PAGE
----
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Article - Moments of Emotional Honesty
Article - Moments of Emotional Honesty

An article that I wrote for Artnews about my experiences during my artist residency in Winnipeg, Canada in 2014

Moments of Emotional Honesty

During her Winnipeg residency Beinda Griffiths looks at how women artists balance the often conflicting demands of motherhood and professional art practice.

I was offered the opportunity to spend a few weeks during June 2014 in Canada with arts organisation MAWA. The city of Winnipeg, Manitoba, located almost in the centre of the vast Canadian continent is notorious for its long harsh winters, mosquito infestations in summer and its self-deprecating humour. It is also, I discovered, well regarded for its active artist community.
MAWA (Mentoring Artists for Women’s Art) was launched in 1984 as a response to the lack of opportunities for women in Winnipeg’s arts community. 30 years on it continues to provide opportunities for professional development and local and international networking.
MAWA selects four artists annually for their international artist residencies, hosting them at various times throughout the year. The organisation provides the artist with an apartment and, if needed, a separate studio. The aim is to allow the artist the space and freedom to develop and further their practice in any way they need to. As I have a young family it was important to me that I bring them with me on the residency and MAWA was really open to that.
Our apartment was a light filled open plan space above MAWA’s main centre. From the apartment window you looked down onto Main Street, a busy road that runs straight through Winnipeg. A short bus trip on the No11 bus drops you off right outside The Winnipeg Art Gallery - also known as the WAG. I had been told about an exhibition called “7: Seven Professional Native Indian Artists”. The exhibition showcases works by a group of professional Indian artists (founded in November 1973) who stimulated a new way of thinking about contemporary First Nations people, their lives and art. While there I also noticed an installation called “This, That, Those” by Winnipeg born artist Micah Lexir. Micah has an interest in order, numbers, the kind of marks we make every day and the presentation of those marks. Now living in Toronto, his work blurs the lines between artist and curator. I found his ideas refreshingly simple and the arrangement of the elements of his work oddly compelling.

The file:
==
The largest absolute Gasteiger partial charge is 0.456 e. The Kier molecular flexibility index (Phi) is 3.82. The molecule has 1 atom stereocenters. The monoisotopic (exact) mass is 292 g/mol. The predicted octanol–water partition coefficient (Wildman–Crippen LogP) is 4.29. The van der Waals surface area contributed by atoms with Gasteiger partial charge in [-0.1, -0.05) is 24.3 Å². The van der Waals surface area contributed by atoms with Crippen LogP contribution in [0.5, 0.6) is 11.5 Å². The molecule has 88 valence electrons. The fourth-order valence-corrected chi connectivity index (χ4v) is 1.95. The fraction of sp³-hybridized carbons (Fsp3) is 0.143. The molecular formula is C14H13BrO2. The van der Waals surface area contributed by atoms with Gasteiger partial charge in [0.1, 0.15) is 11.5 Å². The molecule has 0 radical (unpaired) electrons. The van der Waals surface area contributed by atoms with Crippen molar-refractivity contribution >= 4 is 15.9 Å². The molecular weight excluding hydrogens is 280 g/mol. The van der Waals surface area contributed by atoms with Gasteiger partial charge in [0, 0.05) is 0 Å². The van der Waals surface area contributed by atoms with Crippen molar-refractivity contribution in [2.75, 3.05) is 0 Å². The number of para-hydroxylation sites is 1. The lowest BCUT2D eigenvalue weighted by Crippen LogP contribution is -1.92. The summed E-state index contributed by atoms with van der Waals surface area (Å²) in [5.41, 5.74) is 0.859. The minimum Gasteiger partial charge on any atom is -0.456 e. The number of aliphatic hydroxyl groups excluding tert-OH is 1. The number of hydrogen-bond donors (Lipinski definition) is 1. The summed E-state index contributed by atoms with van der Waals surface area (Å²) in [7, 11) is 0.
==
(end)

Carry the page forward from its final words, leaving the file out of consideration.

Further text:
My studio was located in the historic warehouse neighbourhood called the Exchange District, a short walk from the apartment. The walk along Main Street also takes you past Martha Street Studio (a printmaking studio), the Winnipeg Museum, The Winnipeg Concert Hall and a great little café called Parlour. The studio space is provided to the artist by a partnering organisation called aceartinc., a non-profit artist run gallery which includes studio, project and gallery spaces.
As an artist working largely in painting and experimental printmaking, my work explores the expressive qualities of mark making and the conveying of emotion through the human form.
By working from the human figure, I reference a subject matter incredibly familiar to us all, and yet the human nature itself remains such a mystery. On one level I identify with the human figure in my work, and then on another level I am basically feeling my way around the unfamiliar depths of human experience. There are no obvious answers, and I like that.